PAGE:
by Roberta Morano
The Sultanate of Oman lies at the south-easternmost corner of the Arabian Peninsula, and if one looks carefully at a geographical map of the area one will notice that, in fact, Oman is almost like an island. Surrounded on three sides by the waters of the Indian Ocean and the Persian Gulf, Oman is separated from the rest of the Arabian Peninsula by the mountain range of the al-Hajar and by the vast desert of the Rubˁ al-Khālī. The geography of the country, as well as its historical, social and political endeavours, have radically shaped the linguistic landscape of the Sultanate. Modern Oman is the result of great bio-cultural diversity developed over centuries of internal and external displacement, maritime trade and foreign incursions, but also very deep indigenous dichotomy, i.e., Imamate versus Sultanate, tribal versus settled communities, tradition versus modernity.
The study Diachronic variation in the Omani Arabic vernacular of the al-‘Awabi district. From Carl Reinhardt (1894) to the present day examines one of the foundational works in the field of Omani dialectology (i.e., Carl Reinhardt’s Ein arabischer Dialekt gesprochen in ‘Oman und Zanzibar, 1894) and compares its linguistic description with modern data collected by the author in the field between 2017 and 2018.
The Omani variety described by the German diplomat in 1894 was found to be different both from the one spoken in the capital city (and described by the Indian doctor Jayakar in 1889) and from the one spoken in the coastal area. As Reinhardt himself states in the introduction, the variety spoken by the Banū Kharūṣ tribe was also spoken by the Omani court and by some two-thirds of the Arabs living in Zanzibar. Thus, we can presume that it was sufficiently widespread to require the writing of a practical and quick guide for German soldiers quartered in the East African colonies. However, the German work has numerous weaknesses: first, the lack of transcription, made by the author only at a later stage and not during his stay in Oman and Zanzibar. Secondly, his informants. He employed only two people, whom he paid, and whom followed him to Cairo, where he then ended up writing the grammar. Thirdly, the book had mainly a pedagogical intent and therefore some of the linguistic facts are not fully accurate.
The new study conducted by Dr Morano re-examines this linguistic material and compiles a new set of linguistic traits and lexicon used by the same tribes living in the same area – i.e., al-ˁAwābī and Wādī Banī Kharūṣ in northern Oman. The book is divided into four chapters and an Appendix: the chapters describe the Omani socio-political context, the phonology, the morphology, and the syntax of the al-ˁAwābī vernacular respectively; whereas the Appendix includes two sample texts illustrating the grammatical features analysed in the previous chapter, a set of 10 proverbs – transcribed, translated and analysed – and finally a traditional song of the mountains.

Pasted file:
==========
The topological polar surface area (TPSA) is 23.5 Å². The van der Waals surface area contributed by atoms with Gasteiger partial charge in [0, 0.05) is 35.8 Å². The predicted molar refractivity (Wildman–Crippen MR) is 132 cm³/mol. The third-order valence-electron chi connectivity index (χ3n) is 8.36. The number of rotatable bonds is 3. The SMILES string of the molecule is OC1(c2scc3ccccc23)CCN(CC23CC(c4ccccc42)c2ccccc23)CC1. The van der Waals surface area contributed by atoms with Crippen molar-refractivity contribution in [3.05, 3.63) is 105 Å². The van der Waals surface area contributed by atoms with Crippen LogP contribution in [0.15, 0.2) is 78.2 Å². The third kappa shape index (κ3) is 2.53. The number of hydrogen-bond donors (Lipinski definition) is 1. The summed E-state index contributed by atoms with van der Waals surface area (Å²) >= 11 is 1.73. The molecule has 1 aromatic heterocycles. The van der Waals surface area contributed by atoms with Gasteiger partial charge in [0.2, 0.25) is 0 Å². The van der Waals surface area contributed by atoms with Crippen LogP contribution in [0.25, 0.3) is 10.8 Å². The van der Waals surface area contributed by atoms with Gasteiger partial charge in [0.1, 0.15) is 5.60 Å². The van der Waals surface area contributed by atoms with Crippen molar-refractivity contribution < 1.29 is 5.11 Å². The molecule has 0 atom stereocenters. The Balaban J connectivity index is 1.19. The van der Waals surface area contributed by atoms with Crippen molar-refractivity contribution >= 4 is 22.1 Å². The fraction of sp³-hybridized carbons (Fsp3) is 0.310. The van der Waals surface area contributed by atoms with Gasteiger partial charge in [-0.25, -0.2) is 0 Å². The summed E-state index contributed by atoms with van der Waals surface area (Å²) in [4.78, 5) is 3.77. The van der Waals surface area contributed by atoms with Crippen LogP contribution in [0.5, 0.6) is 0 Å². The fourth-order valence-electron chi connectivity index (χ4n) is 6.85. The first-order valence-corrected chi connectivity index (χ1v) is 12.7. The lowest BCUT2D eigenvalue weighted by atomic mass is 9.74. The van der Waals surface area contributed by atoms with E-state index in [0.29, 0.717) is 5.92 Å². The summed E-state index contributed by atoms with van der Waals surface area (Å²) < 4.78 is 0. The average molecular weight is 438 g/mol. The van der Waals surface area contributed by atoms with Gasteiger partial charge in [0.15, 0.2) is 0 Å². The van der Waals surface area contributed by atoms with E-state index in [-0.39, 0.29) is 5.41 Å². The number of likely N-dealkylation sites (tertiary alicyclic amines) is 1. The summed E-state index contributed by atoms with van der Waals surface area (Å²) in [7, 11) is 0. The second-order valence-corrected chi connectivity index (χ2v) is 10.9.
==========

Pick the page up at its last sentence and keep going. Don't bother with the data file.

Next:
The analysis – conducted using qualitative and quantitative methodologies and based on 15 participants, recruited on the basis of their place/tribe of origin, level of education and age– has two main aims: on the one hand, to provide a linguistic description of the Omani Arabic spoken in the al-ˁAwābī district at the present and, on the other hand, to assess the diachronic variation this vernacular underwent over the last hundred years. The results are striking: most variations were detected in the syntax – which Reinhardt restricts to the analysis of just a few sentence types – and in the lexicon. The reader might find interesting, for example, the discussion on the uses and functions of the active participle in this dialect, whose syntax seems to have a wider spectrum than anticipated. Moreover, the negative system – highly distinctive for this region in the German description – seems to have now undergone a process of homogenisation with other neighbouring Arabic varieties (e.g., Gulf Arabic). In fact, the study shows only one instance of the original form of negation in the traditional song in the Appendix, whereas it is completely disappeared in all other cases. Similarly, the relative pronoun has become obsolete and has been replaced by Gulf or MSA alternatives.
Generally, the speed of diachronic change in the district – and in the region as a whole – is highly concerning and this is demonstrated by the disappearance of certain lexical items and syntactic structures, which are progressively falling into oblivion through the generations. These unique features, together with plant names, traditional medicine, the natural environment, and arrays of orientation so treasured by local people must be protected and cherished by urgently documenting the Arabic varieties spoken in Oman and the Peninsula and by creating awareness of traditional languages and cultural practices among the younger generation.
This study is a first step in this direction.
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